A Third Option for Collecting Social Security

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Most working people know about the tradeoff when starting Social Security benefits: start early and you receive benefits for more years; start later and you’ll get more each month.

Basically, the decision is a bet on how long you live. If you outlive your official life expectancy, starting benefits late brings you more money. And, obviously, if you die before you start benefits you get nothing.

That’s why it’s worth considering a third option that splits the difference: starting early but socking the money away, allowing it to grow. If you’re lucky, investment gains will offset some of what you lose by receiving less each month.

Benefits depend on your earnings during your working life and, to some extent, when you were born. A person born between 1943 and 1954, for instance, is entitled to a “full” benefit at age 66.

By choosing to receive benefits at 62, this person would reduce the monthly payment by 25%, receiving, for example, $750 instead of a full $1,000. Postponing the start to age 70 would increase the payment to $1,320.

The idea is to provide roughly the same amount if the recipient lives the expected number of years. A man aged 66 today is expected to live to a little over 83, for instance. If he lived to that age and were entitled to $1,000 a month at 66, he’d receive $189,000 if he had started benefits at 62, $204,000 if he started at 66 and $206,000 if he started at 70, not including inflation increases.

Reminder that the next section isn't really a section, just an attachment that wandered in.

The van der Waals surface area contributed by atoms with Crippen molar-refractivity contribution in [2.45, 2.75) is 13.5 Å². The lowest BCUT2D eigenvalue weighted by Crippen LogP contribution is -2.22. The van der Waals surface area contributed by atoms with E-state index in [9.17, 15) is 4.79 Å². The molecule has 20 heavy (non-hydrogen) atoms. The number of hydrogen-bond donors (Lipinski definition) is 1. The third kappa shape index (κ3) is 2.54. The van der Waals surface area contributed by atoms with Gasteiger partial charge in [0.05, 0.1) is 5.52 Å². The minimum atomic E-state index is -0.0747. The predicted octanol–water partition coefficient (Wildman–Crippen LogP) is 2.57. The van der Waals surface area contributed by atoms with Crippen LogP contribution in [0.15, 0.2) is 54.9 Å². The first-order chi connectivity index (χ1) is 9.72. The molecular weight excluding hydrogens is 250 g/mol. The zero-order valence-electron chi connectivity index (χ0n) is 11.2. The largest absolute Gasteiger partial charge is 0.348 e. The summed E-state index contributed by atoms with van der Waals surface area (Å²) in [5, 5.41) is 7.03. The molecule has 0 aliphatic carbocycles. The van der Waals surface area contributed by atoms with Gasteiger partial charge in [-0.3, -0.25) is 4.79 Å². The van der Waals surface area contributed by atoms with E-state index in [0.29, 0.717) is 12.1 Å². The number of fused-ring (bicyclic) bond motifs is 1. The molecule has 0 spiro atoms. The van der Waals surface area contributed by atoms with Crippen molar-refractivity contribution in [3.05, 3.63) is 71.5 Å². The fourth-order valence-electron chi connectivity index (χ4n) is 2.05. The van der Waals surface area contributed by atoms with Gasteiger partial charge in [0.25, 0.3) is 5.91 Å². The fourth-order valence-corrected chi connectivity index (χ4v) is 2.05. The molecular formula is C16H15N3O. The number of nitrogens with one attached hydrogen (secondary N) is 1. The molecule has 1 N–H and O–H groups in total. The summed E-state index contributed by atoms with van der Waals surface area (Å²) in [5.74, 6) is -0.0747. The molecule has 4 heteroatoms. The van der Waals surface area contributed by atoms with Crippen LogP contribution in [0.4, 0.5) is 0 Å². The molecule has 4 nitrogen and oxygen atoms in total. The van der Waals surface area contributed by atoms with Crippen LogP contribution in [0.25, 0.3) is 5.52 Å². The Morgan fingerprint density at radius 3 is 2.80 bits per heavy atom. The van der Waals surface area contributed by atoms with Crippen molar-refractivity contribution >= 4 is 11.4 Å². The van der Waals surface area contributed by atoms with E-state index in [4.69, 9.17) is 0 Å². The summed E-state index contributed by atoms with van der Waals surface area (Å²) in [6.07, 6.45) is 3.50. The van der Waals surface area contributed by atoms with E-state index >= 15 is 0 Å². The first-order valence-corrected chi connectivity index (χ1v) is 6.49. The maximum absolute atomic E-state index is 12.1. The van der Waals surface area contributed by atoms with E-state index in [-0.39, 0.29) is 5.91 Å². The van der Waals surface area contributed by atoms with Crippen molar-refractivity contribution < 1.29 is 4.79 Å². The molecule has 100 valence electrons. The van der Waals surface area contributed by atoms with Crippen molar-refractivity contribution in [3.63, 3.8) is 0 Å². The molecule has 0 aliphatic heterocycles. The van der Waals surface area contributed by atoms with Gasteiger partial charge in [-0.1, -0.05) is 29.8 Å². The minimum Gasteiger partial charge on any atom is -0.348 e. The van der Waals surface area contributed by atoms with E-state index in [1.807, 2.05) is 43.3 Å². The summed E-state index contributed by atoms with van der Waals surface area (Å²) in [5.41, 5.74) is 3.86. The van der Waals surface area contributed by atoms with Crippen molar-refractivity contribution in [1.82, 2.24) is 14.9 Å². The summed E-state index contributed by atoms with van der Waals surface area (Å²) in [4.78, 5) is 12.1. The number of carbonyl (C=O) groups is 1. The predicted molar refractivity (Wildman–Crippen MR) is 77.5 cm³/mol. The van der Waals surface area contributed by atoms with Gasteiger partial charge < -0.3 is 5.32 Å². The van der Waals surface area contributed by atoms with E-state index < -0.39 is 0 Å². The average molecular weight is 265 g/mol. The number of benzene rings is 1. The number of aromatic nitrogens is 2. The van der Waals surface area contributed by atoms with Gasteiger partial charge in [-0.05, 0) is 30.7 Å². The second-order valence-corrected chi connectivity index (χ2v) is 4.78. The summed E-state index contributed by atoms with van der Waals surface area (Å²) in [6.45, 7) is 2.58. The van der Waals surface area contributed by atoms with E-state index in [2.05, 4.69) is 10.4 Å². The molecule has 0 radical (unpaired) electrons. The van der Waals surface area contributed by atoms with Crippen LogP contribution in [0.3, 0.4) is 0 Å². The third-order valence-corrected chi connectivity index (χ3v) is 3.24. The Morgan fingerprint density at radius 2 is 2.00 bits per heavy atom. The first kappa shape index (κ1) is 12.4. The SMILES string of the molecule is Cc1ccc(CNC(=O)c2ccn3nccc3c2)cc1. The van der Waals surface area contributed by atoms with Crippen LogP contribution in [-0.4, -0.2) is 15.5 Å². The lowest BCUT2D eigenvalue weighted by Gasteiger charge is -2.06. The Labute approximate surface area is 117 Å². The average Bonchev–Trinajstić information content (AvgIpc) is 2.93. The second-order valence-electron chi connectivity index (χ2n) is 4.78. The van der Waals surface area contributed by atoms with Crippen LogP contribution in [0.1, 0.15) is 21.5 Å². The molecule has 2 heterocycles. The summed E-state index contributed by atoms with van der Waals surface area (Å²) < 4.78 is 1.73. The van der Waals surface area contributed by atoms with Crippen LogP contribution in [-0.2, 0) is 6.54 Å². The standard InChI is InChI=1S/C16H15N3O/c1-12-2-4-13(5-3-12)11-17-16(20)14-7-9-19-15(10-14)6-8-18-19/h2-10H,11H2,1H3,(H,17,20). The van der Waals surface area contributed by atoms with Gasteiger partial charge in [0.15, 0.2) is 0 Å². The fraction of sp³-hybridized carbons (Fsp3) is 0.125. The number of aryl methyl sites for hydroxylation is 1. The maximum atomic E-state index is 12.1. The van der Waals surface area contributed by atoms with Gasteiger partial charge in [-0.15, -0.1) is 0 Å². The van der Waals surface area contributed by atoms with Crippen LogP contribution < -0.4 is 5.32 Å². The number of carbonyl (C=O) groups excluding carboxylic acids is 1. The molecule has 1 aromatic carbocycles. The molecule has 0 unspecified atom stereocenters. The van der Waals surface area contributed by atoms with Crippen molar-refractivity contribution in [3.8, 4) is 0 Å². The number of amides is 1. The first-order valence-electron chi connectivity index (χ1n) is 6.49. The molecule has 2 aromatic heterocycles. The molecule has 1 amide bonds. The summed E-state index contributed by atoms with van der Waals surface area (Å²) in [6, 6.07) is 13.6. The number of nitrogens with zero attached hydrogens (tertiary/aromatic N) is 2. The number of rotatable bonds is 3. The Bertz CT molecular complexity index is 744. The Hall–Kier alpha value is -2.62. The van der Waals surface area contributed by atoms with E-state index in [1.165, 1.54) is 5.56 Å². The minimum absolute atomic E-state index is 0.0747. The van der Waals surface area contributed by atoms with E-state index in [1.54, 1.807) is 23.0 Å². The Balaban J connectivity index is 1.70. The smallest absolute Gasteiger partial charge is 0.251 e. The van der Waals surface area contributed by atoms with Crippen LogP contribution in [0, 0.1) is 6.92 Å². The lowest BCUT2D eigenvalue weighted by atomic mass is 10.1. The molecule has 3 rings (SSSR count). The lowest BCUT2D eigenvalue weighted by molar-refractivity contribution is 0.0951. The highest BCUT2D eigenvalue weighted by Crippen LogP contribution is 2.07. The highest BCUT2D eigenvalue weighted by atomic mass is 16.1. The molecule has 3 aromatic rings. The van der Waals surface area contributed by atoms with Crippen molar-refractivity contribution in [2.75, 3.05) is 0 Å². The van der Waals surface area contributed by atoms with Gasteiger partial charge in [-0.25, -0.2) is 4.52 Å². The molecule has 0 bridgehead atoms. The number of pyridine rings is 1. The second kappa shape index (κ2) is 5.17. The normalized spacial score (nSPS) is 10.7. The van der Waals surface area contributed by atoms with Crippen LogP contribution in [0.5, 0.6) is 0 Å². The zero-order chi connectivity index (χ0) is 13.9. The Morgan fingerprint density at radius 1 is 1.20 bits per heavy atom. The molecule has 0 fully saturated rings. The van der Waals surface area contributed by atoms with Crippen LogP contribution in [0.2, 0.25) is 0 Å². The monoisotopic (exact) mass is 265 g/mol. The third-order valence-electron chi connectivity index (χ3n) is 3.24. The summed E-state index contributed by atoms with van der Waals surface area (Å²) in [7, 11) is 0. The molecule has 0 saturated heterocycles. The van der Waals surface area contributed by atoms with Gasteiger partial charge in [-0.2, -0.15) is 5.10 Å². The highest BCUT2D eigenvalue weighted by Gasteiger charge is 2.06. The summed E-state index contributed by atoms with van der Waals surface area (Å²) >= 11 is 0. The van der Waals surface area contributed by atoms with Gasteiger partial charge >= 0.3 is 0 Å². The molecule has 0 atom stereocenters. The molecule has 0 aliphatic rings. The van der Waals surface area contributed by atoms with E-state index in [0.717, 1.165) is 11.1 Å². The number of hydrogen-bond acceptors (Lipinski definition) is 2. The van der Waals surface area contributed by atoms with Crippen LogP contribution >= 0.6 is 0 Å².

If the recipient died 10 years early, at 73, he’d receive $99,000 if he started at 62, $84,000 if he started at 66 and $47,500 if he started at 70, making the early start a clear winner for anyone who dies young.

But if the recipient lived 10 years longer than expected, to 93, the late start would be best. He’d get $279,000 if he started at 62, about $324,000 with a start at 66 and $364,320 by starting at 70.

That’s why many financial advisors recommend starting as late as possible. People are living longer and longer, and the life-expectancy tables are always a little out of date.

Of course, many people need the benefit as soon as they can get it and can’t afford to wait to 70. But if you can wait, the decision boils down to a bet on how long you will live.

This is where the early-and-invest option is worth considering, because it reduces he penalty for starting early.

The person who lives to the expected age of 83, could start benefits at 62 and invest the $750 per month until age 70. At a 4% return, he would accumulate nearly $85,000, according to the Savings, Taxes and Inflation Calculator. Add that to the $117,000 in benefits to be received over the 13 years from 70 to 83, and the recipient will have $202,000, just $2,000 less than if he’d started at 66.

By taking more risk, he could reach for a higher investment return. Earning 8% a year would produce nearly $100,000 between ages 62 and 70. This, plus the next 13 years’ benefits would come to $217,000, about $11,000 more than if he’d started a 70.

A recipient who lived into his 90s would still do far better starting benefits at 70 rather than 62. But none of us knows how long we will live. Starting benefits early and investing them is an option worth considering if you worry you might not live as long as you hope to. That investment can provide a nice rainy-day fund, or something to leave your heirs.

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